Amblyopia is a visual disorder characterized by subnormal visual acuity and contrast sensitivity in one or both eyes. It is caused by either visual deprivation or abnormal binocular interactions.1 Recently, some authors have shown that the amblyopic process may involve the choroid and the macula by using objective quantitative optical coherence tomography (OCT) measurements. Kara et al.2 reported that amblyopic eyes had a significantly thicker choroid than control eyes. Kasem and Badawi3 also demonstrated that higher central macular thickness and thicker global retinal nerve fiber layer were present in unilateral amblyopic eyes compared to those of the healthy fellow eyes.
Recently, OCT angiography, which is a relatively new and non-invasive imaging technique, has been used to visualize the retinal microvasculature and foveal avascular zone.4 OCT angiography is capable of detection and measurement of intravascular erythrocyte movement and provides three-dimensional maps of the macular perfusion.5 Two studies in the literature were conducted in children with amblyopia using OCT angiography.6,7 Both of these studies showed that amblyopic eyes had lower macular capillary densities. The purpose of our study was to evaluate and compare measurements of macular vessel density and foveal avascular zone using OCT angiography in amblyopic eyes and age-matched controls and to determine whether our results were concordant with the previous two studies.
Patients and Methods
This cross-sectional, comparative study was conducted in Bakirköy Dr. Sadi Konuk Training and Research Hospital, Istanbul, Turkey. The study was approved by the ethics committee of Bakirköy Dr. Sadi Konuk Training and Research Hospital and adhered to the tenets of the Declaration of Helsinki. Participants were recruited from patients aged 6 to 16 years presenting to our clinic.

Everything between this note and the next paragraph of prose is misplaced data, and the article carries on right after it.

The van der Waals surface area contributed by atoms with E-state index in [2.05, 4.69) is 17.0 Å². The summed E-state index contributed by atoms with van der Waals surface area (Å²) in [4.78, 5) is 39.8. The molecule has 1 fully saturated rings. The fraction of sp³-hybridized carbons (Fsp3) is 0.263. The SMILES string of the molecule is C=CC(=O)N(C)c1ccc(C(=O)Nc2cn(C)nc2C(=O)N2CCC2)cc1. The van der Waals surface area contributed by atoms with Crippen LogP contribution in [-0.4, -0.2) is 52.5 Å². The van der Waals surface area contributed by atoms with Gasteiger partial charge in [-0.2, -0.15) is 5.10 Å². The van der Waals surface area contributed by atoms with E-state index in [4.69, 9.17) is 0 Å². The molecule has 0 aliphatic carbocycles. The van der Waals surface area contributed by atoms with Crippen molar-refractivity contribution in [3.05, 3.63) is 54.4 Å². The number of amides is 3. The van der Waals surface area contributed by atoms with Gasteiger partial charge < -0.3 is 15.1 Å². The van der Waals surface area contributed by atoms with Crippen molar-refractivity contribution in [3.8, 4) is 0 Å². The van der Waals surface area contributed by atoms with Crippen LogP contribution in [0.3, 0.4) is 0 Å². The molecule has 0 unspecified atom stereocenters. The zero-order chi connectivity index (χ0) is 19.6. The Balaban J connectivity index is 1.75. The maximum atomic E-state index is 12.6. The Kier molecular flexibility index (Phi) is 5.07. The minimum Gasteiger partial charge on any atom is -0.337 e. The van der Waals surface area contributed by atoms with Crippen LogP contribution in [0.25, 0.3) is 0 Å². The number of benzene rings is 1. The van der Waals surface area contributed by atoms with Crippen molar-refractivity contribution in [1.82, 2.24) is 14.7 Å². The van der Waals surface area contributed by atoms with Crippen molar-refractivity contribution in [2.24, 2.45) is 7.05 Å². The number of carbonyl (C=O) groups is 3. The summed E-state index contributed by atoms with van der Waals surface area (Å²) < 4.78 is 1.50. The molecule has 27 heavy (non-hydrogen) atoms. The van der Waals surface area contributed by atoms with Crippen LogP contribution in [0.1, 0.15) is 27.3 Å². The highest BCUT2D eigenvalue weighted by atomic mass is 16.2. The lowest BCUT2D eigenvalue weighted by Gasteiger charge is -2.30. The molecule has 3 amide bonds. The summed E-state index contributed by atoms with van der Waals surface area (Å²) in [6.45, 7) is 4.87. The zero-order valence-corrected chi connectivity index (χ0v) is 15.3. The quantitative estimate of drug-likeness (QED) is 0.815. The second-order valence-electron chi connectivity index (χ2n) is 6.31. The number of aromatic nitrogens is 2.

Amblyopia was defined as visual acuity of 20/30 or worse or a difference of two or more lines on the Snellen chart between the better and worse eye without an organic cause for the decreased vision. Only amblyopia due to strabismus or anisometropia was included. In bilateral amblyopia, the eye with poorer vision was selected. Children who presented to our clinic with 20/20 best corrected visual acuity (BCVA) and no evidence of any ocular abnormality were enrolled in the normal control group. We selected the right eye only for analysis to eliminate similarities of the measurements in the same person as a confounding factor.
Patients with deprivation amblyopia, nystagmus, media opacity, history of prematurity, history of ocular or systemic disease, or history of intraocular surgery were excluded. Patients with a spherical refractive error greater than 5.00 diopters (D) were also excluded to avoid these factors influencing OCT measurements.
All participants underwent standard ophthalmologic examinations, including cycloplegic refraction, BCVA, and slit-lamp and fundus examinations. To qualify BCVA, the patients were retested 3 days after cycloplegic refraction and Snellen acuity was measured. Snellen BCVA was converted to logarithm of the minimum angle of resolution (logMAR) units for analysis.
OCT angiography using the split-spectrum amplitude decorrelation angiography algorithm (RTVue XR Avanti with Angio Vue; Optovue, Inc., Fremont, CA) was performed for all participants. A macular 3 × 3 mm scan was used. Each scan was automatically segmented by the software to visualize the superficial capillary plexus and deep capillary plexus of the retina. The whole, foveal, and parafoveal vessel densities (as a percentage) of the superficial capillary plexus and deep capillary plexus, foveal avascular zone area (mm2), and central foveal thickness were analyzed (Figure 1).
Results from 3 × 3 mm macular scans of vessel density of a normal eye. (A) superficial capillary plexus, (B) deep capillary plexus, and (C) foveal avascular zone
MedCalc Statistical Software (version 12.7.7; MedCalc Software bvba, Ostend, Belgium; http://www.medcalc.org; 2013) was used for data analysis. Categorical variables were recorded as numbers and numerical variables as mean and standard deviation. The Mann–Whitney U test was used to compare values. A P value of less than .05 was considered statistically significant.
A total of 49 eyes of 38 children were included in this study, 17 (44.7%) of which were amblyopic eyes and 21 (55.3%) were control eyes. The mean patient age was 8.6 ± 2.5 years in the amblyopia group and 9.6 ± 2.9 years in the control group. Clinical characteristics of patients and controls were summarized in Table 1.
Clinical Characteristics of the Study Participants